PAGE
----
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FRENCH PARTICIPATION IN THE KOREAN WAR
"I shall speak briefly of the 23rd US Infantry Regiment, Colonel Paul L. Freeman commanding, [and] with the French Battalion…. Isolated far in advance of the general battle line, completely surrounded in near-zero weather, they repelled repeated assaults by day and night by vastly superior numbers of Chinese. They were finally relieved…. I want to say that these American fighting men, with their French comrades-in-arms, measured up in every way to the battle conduct of the finest troops America and France have produced throughout their national existence."
General Ridgway's statement before a joint session of Congress in May 1952.
On 25 June 1950, 7 North Korean divisions crossed over the 38th parallel, supported by 150 tanks. Less than 60 days later, the invasion force, which met with hardly any resistance, was occupying almost the whole peninsula.
On 22 July, following the British, the Turks and the Australians, France announced that it would join the multinational force, responsible for the implementation of international law and for reestablishing the territorial integrity of South Korea. However, it took the determination of a few French political officials and two General Officers to make this generous move a reality. Indeed, France was hardly back on its feet in the wake of the disastrous Second World War and its army was already engaged in Indochina.
The Chief of Staff of the French Army, General Blanc, who refused to make available active units still anemic and badly equipped, decided to form a battalion of volunteers made up of active and reserve personnel.
Lieutenant General Monclar, Inspector of the Foreign Legion, supported the idea and proposed to be the Commander of that unusual unit which readiness time was considerably reduced. The winner at Narvick, wounded 17 times during the two World Wars, General Monclar, accepted to wear again the stripes of a Lieutenant Colonel.
Arrived in Pusan on November 29, 1950, the battalion regrouped at Suwon and was placed under the operational control of the 23rd U.S. Infantry Regiment, 2nd U.S. Infantry Division. Triggering at first skepticism among the Americans, it did not take long for the French volunteers, rather facetious and sometimes undisciplined, to win the esteem of the U.N. forces and especially of General Ridgway, Commander of the 8th Army, by carrying out several successful hits.
From January 7 to 12 January 1951, the French Battalion participated in the Battle of Wonju where, thanks to a decisive bayonet attack, it stopped the Chinese advance. That episode was echoed around the world by American war correspondents reporting from the theater.
It was followed by the battles of Twin Tunnels (1 - 2 February 1951) and of Chipyong-Ni (3 - 16 February 1951). These combats, during which the battalion resisted the attacks of four Chinese divisions for three days, allowed the 8th Army to score a victorious counter-offensive.
Less than three weeks later, the battalion, which had already won two American Presidential Citations, was again engaged in combat for hill # 1037 (Hongchon region, 50 miles east of Seoul). The seizing of hill 1037 in minus 30-degree cold, opened the road to the 38th parallel. It resulted in 40 dead and 200 wounded.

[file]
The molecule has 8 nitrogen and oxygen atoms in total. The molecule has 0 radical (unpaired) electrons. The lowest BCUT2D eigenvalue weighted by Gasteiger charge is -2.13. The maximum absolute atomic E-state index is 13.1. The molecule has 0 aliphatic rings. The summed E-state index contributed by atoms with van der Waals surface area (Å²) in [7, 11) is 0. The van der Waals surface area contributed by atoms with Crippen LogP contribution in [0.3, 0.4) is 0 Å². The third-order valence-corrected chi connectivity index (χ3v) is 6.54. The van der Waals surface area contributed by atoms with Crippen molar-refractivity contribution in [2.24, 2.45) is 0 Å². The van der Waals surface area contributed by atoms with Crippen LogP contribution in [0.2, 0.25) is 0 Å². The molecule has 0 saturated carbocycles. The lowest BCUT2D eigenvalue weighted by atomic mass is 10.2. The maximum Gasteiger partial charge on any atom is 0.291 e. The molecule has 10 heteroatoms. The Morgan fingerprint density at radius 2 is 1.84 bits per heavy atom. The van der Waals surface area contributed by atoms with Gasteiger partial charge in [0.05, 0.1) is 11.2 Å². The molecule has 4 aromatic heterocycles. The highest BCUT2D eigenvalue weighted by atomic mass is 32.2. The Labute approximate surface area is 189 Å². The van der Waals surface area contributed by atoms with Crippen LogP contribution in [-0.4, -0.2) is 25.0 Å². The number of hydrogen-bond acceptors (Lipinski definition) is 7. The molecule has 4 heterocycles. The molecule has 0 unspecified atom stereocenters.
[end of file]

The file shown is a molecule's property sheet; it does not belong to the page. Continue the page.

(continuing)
In the spring of 1951, the battalion crossed the 38th parallel into the Hwachon region. The sacrifice of the engineering platoon allowed to stop a new Chinese offensive. This feat of arms won the battalion its third American Presidential citation.
In the fall of 1951, the French volunteers took part in the battle of Heartbreak Ridge where they won fame again during a night attack. In the course of these combats which lasted a month, 60 French soldiers were killed and 200 were wounded.
In the fall of 1952, after a lethal war of positions, similar to Verdun during WW I, the battalion put a halt in Chongwon, North Korea, to a Chinese offensive toward Seoul. This resistance resulted in 47 dead and 144 wounded. The total Chinese losses against the French battalion were estimated at 2000 men.
In the winter and the spring of 1953, the battalion took part in combats which kept the North Korean and Chinese forces from reaching Seoul.
After the signing of the armistice in July 1953, the French Battalion left Korea with five French Citations to the Order of the Army; the French Fourragère in the colors of the Military Medal; two Korean Presidential Citations; and three American Distinguished Unit Citations.
The French Battalion was the most famous unit of the United Nations Forces in this war.
The French Navy took part also in this conflict to repel the Communist North Korean and Chinese forces: Commanded by Commander Cabanie, the frigate "La Grandière" reached the theater of operations on 29 July 1950 and immediately engaged in transport and escort missions between Japan and Pusan (South Korea). In recognition of its action, the crew of the ship was awarded the Korean War Service Medal.
In total, 3421 French servicemen were involved in the Korea War. Of these, 287 were killed in action; 1350 wounded in action; 7 missing in action; and 12 became prisoners of war.
Embassy of France in the United States - May 3, 2002